Volume XLII-2/W7
Int. Arch. Photogramm. Remote Sens. Spatial Inf. Sci., XLII-2/W7, 255-261, 2017
https://doi.org/10.5194/isprs-archives-XLII-2-W7-255-2017
© Author(s) 2017. This work is distributed under
the Creative Commons Attribution 4.0 License.
Int. Arch. Photogramm. Remote Sens. Spatial Inf. Sci., XLII-2/W7, 255-261, 2017
https://doi.org/10.5194/isprs-archives-XLII-2-W7-255-2017
© Author(s) 2017. This work is distributed under
the Creative Commons Attribution 4.0 License.

  12 Sep 2017

12 Sep 2017

COLLISION VISUALIZATION OF A LASER-SCANNED POINT CLOUD OF STREETS AND A FESTIVAL FLOAT MODEL USED FOR THE REVIVAL OF A TRADITIONAL PROCESSION ROUTE

W. Li1, K. Shigeta1, K. Hasegawa1, L. Li1, K. Yano2, and S. Tanaka1 W. Li et al.
  • 1College of Information Science and Engineering, Ritsumeikan University, Kusatsu, Shiga 525-8577, Japan
  • 2Department of Geography, Ritsumeikan University, Kita-ku, Kyoto 603-8577, Japan

Keywords: Laser-scanned Point Cloud, Cultural Heritage, Collision Visualization, Collision, Stochastic Collision Search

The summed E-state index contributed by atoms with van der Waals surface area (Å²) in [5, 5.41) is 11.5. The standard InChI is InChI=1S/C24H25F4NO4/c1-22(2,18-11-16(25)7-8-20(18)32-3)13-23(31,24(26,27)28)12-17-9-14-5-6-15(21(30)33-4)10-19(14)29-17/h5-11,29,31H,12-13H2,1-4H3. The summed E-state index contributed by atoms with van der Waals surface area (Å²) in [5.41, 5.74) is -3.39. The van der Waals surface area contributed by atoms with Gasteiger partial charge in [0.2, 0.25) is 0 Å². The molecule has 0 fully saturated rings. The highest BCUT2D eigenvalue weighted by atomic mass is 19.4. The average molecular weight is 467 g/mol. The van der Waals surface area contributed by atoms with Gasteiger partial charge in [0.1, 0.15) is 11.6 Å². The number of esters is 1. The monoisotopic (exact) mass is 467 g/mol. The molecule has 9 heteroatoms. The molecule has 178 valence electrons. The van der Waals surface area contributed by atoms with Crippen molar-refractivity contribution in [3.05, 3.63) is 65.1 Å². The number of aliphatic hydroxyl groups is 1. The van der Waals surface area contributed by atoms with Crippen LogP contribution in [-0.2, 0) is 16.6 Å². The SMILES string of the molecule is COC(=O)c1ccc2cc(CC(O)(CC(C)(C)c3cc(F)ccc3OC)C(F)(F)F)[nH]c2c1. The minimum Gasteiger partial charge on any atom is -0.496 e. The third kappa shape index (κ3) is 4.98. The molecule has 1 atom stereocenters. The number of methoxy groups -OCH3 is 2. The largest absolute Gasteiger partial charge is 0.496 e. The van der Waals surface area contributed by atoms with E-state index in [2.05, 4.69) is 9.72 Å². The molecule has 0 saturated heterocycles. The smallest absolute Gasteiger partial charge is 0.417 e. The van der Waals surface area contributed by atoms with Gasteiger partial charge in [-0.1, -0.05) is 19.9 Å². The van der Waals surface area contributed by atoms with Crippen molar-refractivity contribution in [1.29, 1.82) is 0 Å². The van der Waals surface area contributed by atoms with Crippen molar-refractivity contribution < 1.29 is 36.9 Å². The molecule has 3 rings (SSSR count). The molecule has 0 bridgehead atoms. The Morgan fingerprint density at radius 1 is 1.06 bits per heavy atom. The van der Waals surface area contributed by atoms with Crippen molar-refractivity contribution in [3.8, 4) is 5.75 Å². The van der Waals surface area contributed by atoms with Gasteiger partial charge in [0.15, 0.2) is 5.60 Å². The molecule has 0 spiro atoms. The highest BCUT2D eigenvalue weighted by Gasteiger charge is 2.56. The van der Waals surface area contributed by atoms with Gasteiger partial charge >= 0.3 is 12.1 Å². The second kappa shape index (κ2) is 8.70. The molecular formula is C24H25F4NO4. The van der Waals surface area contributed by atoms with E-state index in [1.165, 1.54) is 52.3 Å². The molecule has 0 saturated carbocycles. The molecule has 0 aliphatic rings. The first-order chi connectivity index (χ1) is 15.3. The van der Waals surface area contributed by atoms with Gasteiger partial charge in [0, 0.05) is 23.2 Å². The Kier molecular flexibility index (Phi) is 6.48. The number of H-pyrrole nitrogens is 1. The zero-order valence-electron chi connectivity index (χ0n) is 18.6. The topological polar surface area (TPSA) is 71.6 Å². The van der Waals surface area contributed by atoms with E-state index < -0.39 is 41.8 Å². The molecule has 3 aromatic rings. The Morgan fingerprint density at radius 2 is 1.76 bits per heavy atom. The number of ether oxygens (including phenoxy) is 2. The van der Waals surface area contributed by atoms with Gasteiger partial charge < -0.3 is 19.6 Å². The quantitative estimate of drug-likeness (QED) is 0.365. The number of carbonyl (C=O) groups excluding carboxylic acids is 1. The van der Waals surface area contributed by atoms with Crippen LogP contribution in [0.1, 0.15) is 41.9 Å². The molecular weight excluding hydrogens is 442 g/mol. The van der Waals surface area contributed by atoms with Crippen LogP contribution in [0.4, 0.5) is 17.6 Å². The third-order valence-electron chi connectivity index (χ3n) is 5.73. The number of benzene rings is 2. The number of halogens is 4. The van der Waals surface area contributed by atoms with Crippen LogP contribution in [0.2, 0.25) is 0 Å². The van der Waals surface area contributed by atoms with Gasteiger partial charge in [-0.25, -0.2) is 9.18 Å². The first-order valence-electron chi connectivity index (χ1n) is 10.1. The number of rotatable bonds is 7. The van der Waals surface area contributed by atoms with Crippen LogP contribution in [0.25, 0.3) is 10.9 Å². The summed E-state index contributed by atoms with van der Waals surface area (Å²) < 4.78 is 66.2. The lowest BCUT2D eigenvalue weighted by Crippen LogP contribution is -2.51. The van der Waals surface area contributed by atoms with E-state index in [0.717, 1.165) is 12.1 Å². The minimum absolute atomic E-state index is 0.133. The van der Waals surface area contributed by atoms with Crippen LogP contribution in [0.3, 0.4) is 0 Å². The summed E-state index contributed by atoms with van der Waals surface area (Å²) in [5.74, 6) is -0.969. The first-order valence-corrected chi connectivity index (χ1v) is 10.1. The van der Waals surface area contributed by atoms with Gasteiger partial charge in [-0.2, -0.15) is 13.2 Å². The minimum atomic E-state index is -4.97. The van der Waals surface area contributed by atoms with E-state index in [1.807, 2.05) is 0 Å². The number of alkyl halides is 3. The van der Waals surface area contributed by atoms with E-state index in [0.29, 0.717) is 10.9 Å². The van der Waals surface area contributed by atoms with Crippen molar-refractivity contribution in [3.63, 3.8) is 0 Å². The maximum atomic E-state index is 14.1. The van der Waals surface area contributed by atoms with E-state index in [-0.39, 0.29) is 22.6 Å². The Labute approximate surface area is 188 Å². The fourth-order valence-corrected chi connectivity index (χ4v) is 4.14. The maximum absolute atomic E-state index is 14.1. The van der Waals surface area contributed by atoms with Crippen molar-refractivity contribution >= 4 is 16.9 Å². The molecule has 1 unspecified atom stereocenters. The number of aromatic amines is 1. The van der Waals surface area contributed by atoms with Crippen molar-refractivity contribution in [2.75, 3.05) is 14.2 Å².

Abstract. Recently, laser-scanning technology, especially mobile mapping systems (MMSs), has been applied to measure 3D urban scenes. Thus, it has become possible to simulate a traditional cultural event in a virtual space constructed using measured point clouds. In this paper, we take the festival float procession in the Gion Festival that has a long history in Kyoto City, Japan. The city government plans to revive the original procession route that is narrow and not used at present. For the revival, it is important to know whether a festival float collides with houses, billboards, electric wires or other objects along the original route. Therefore, in this paper, we propose a method for visualizing the collisions of point cloud objects. The advantageous features of our method are (1) a see-through visualization with a correct depth feel that is helpful to robustly determine the collision areas, (2) the ability to visualize areas of high collision risk as well as real collision areas, and (3) the ability to highlight target visualized areas by increasing the point densities there.